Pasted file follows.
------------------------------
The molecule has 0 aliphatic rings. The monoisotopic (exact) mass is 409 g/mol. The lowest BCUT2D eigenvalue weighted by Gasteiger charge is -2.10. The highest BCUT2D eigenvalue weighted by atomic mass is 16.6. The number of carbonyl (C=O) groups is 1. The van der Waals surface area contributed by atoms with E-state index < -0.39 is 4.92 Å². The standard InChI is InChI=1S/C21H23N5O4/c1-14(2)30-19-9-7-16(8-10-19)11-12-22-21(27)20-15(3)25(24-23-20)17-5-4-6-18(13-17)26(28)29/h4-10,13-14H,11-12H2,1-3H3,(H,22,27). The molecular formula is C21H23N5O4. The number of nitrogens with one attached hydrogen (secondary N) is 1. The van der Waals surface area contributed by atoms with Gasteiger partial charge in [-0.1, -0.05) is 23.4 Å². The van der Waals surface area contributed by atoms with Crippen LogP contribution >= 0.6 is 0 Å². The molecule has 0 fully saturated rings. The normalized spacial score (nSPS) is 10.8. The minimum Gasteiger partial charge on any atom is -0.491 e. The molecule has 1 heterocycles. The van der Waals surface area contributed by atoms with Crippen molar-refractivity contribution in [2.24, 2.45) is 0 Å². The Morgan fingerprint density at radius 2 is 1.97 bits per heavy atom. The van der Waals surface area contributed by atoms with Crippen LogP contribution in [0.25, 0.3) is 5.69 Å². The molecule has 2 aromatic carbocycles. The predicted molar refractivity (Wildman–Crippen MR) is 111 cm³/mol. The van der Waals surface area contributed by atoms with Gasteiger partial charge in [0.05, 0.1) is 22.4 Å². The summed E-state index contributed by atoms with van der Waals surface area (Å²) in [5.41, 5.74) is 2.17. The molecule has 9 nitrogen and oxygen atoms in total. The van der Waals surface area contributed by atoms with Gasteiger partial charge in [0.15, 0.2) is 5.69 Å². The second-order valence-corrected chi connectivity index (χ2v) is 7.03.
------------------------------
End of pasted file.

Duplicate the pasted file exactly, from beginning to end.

The molecule has 0 aliphatic rings. The monoisotopic (exact) mass is 409 g/mol. The lowest BCUT2D eigenvalue weighted by Gasteiger charge is -2.10. The highest BCUT2D eigenvalue weighted by atomic mass is 16.6. The number of carbonyl (C=O) groups is 1. The van der Waals surface area contributed by atoms with E-state index < -0.39 is 4.92 Å². The standard InChI is InChI=1S/C21H23N5O4/c1-14(2)30-19-9-7-16(8-10-19)11-12-22-21(27)20-15(3)25(24-23-20)17-5-4-6-18(13-17)26(28)29/h4-10,13-14H,11-12H2,1-3H3,(H,22,27). The molecular formula is C21H23N5O4. The number of nitrogens with one attached hydrogen (secondary N) is 1. The van der Waals surface area contributed by atoms with Gasteiger partial charge in [-0.1, -0.05) is 23.4 Å². The van der Waals surface area contributed by atoms with Crippen LogP contribution >= 0.6 is 0 Å². The molecule has 0 fully saturated rings. The normalized spacial score (nSPS) is 10.8. The minimum Gasteiger partial charge on any atom is -0.491 e. The molecule has 1 heterocycles. The van der Waals surface area contributed by atoms with Crippen molar-refractivity contribution in [2.24, 2.45) is 0 Å². The Morgan fingerprint density at radius 2 is 1.97 bits per heavy atom. The van der Waals surface area contributed by atoms with Crippen LogP contribution in [0.25, 0.3) is 5.69 Å². The molecule has 2 aromatic carbocycles. The predicted molar refractivity (Wildman–Crippen MR) is 111 cm³/mol. The van der Waals surface area contributed by atoms with Gasteiger partial charge in [0.05, 0.1) is 22.4 Å². The summed E-state index contributed by atoms with van der Waals surface area (Å²) in [5.41, 5.74) is 2.17. The molecule has 9 nitrogen and oxygen atoms in total. The van der Waals surface area contributed by atoms with Gasteiger partial charge in [0.15, 0.2) is 5.69 Å². The second-order valence-corrected chi connectivity index (χ2v) is 7.03.